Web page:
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Pinto peanut
(Arachis pintoi)

pinto peanut - illustration
  • mat-forming perennial
  • best in moist, well-drained moderately fertile soils
  • planted from seed or cuttings
  • highly specific rhizobium.
  • very productive under heavy grazing.


Creg., nom. nud.
1. habit flowering plant;
2. fruits.

Creeping forage peanuts are comparatively new, but show great promise for well-grazed legume pastures in the tropics and subtropics. They grow best in moist, well-drained and moderately fertile soils to produce high-quality feed over a long growing season.

The plants have a strong tap-root, but are also strongly rhizomatous along the more prostrate stems. They can spread underground even under heavy grazing, sending up shoots some distance from the base plant in friable soils, and form dense mats up to 20 cm deep.

Although best suited to rainfall above 1100 mm, creeping peanuts can survive dry seasons of 4 months or more.

Creeping forage peanuts are strongly perennial, and can combine with aggressive creeping grasses such as signal and bahia grass to form highly productive pastures for both beef and dairy cattle. They are shade-tolerant, and can grow with tall grasses and under plantation crops.


Only pinto peanut cv. Amarillo can be planted from seed, the more drought-resistant A. glabrata types are non-seeding and have to be planted vegetatively; one has been released recently as cv. Prine.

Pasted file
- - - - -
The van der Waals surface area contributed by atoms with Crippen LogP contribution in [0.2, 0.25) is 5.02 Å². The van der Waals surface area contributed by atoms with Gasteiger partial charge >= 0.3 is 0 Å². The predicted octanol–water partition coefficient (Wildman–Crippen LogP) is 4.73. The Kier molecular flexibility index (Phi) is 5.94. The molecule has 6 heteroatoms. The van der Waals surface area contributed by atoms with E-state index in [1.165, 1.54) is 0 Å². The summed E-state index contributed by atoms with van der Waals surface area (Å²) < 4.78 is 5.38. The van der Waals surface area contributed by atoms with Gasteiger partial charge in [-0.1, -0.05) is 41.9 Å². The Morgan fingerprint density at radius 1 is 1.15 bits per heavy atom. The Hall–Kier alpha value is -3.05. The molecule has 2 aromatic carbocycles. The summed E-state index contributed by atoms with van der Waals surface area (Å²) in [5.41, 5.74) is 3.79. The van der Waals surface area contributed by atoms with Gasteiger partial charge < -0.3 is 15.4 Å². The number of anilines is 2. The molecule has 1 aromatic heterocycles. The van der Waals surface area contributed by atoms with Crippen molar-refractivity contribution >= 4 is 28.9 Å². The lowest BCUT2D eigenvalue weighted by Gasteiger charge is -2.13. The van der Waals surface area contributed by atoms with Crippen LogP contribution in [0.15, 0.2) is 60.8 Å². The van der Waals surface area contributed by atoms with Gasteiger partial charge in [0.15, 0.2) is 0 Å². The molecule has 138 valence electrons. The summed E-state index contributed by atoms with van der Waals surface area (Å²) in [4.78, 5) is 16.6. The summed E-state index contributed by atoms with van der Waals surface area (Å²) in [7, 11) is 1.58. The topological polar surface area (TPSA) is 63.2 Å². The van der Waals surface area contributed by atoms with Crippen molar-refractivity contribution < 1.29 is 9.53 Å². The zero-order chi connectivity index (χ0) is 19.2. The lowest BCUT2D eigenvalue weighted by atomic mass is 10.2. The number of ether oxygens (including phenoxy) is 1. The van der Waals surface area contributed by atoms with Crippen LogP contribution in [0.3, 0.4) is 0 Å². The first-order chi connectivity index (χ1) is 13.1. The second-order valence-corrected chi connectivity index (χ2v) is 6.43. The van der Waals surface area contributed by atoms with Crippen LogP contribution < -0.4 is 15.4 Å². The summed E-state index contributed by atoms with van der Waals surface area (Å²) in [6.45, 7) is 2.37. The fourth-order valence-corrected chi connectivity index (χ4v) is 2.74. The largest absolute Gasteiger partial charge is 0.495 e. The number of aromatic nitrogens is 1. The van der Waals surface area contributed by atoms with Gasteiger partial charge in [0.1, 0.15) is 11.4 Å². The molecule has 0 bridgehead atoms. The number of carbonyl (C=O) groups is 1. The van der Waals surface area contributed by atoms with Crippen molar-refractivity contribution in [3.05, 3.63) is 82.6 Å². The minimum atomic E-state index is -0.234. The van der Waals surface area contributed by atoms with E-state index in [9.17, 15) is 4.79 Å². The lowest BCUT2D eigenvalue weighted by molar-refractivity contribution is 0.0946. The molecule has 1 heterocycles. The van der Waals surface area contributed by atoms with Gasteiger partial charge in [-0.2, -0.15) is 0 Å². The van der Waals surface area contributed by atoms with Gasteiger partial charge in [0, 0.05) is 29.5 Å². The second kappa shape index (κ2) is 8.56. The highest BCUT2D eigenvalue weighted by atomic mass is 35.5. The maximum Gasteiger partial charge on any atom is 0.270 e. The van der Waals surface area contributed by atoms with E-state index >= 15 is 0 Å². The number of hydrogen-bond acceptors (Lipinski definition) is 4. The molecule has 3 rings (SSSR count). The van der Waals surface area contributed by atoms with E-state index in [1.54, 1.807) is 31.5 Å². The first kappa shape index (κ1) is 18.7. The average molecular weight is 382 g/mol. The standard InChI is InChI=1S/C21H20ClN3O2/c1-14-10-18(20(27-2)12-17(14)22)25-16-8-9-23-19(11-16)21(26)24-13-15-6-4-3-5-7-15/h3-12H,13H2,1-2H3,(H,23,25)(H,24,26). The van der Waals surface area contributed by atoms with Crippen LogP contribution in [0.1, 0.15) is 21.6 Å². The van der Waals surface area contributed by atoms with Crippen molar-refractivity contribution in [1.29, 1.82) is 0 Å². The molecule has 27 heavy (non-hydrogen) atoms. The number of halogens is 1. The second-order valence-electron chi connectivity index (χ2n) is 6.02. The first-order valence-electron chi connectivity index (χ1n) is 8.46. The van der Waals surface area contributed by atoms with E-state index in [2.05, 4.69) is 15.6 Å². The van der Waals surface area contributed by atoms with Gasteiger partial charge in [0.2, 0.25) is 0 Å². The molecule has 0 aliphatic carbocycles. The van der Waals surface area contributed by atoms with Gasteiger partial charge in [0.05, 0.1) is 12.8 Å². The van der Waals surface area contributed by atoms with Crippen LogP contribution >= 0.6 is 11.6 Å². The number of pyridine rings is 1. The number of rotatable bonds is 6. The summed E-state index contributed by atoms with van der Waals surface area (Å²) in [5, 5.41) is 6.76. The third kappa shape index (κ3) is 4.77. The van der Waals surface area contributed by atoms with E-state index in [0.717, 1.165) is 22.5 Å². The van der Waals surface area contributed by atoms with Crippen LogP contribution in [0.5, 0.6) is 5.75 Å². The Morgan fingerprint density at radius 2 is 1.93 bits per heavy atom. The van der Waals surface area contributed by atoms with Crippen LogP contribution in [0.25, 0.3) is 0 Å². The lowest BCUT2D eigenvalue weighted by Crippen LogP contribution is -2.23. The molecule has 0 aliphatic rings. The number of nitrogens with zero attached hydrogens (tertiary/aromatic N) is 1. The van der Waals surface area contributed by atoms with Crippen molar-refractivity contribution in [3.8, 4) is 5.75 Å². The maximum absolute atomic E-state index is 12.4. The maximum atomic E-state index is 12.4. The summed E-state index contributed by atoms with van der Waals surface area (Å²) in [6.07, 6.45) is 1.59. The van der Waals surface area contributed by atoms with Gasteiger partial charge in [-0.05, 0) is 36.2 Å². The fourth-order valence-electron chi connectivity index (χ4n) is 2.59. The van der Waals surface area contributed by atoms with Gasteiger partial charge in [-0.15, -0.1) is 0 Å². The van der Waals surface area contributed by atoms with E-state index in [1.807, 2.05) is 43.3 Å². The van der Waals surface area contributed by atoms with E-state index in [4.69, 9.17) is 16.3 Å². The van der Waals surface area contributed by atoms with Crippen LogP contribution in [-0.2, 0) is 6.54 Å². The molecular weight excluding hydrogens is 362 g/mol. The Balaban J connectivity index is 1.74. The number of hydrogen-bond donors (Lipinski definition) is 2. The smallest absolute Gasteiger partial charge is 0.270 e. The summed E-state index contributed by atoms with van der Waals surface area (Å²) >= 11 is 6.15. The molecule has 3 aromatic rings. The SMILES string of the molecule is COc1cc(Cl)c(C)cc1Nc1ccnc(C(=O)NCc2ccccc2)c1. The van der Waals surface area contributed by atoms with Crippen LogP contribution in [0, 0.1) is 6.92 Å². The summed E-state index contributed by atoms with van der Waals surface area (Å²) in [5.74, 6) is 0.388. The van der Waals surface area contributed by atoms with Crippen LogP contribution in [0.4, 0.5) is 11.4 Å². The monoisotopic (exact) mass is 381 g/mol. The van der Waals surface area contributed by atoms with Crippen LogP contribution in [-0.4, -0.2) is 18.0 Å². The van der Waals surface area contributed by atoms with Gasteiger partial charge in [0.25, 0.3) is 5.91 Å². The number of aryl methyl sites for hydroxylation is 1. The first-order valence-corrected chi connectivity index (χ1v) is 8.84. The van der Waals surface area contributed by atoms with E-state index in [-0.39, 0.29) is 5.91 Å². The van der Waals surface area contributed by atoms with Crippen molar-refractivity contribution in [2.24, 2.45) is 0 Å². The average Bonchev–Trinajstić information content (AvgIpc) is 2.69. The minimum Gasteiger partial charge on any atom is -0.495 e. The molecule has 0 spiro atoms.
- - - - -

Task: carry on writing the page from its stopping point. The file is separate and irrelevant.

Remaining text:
Amarillo produces bright yellow flowers. After pollination, these reflex into the ground as fruiting pegs to form small single-kernel pods which form the seeds of commerce (6000-7000 seeds per kg).

Amarillo can be sown at any time of the year in the tropics, but should be sown between September and March to avoid frost on young seedlings. `Seed' of Amarillo has to be planted at 15-20 kg/ha of seed in pods for pastures, and buried 2-6 cm deep, never on the surface.

Pods should be inoculated with the highly specific strain of Bradyrhizobium immediately before planting; despite this, new growth often appears pale. Amarillo is very palatable, with high leaf digestibility for a tropical legume.

Compared to Amarillo, Prine is even more tolerant of heavy grazing, aggressive creeping grasses and lower fertility soils. It has been grown on a wide range of soil types, but probably prefers well-drained, low to moderate fertility acid sandy soils and light clays. Prine can form excellent ground cover on poorer soils.

Prine and the glabrata-types are planted vegetatively using harvesters and planters developed in Florida.

The cost of establishment will limit creeping peanuts to areas of intensive grazing under suitable climates.

The forage peanuts are resistant to the major peanut diseases (peanut rust and leaf spot), but rats, mice and bandicoots will dig up seed-pods from the soil.

Creator: Ian Partridge
Date created: 18 Mar 1998  Revised: 25 Mar 1998

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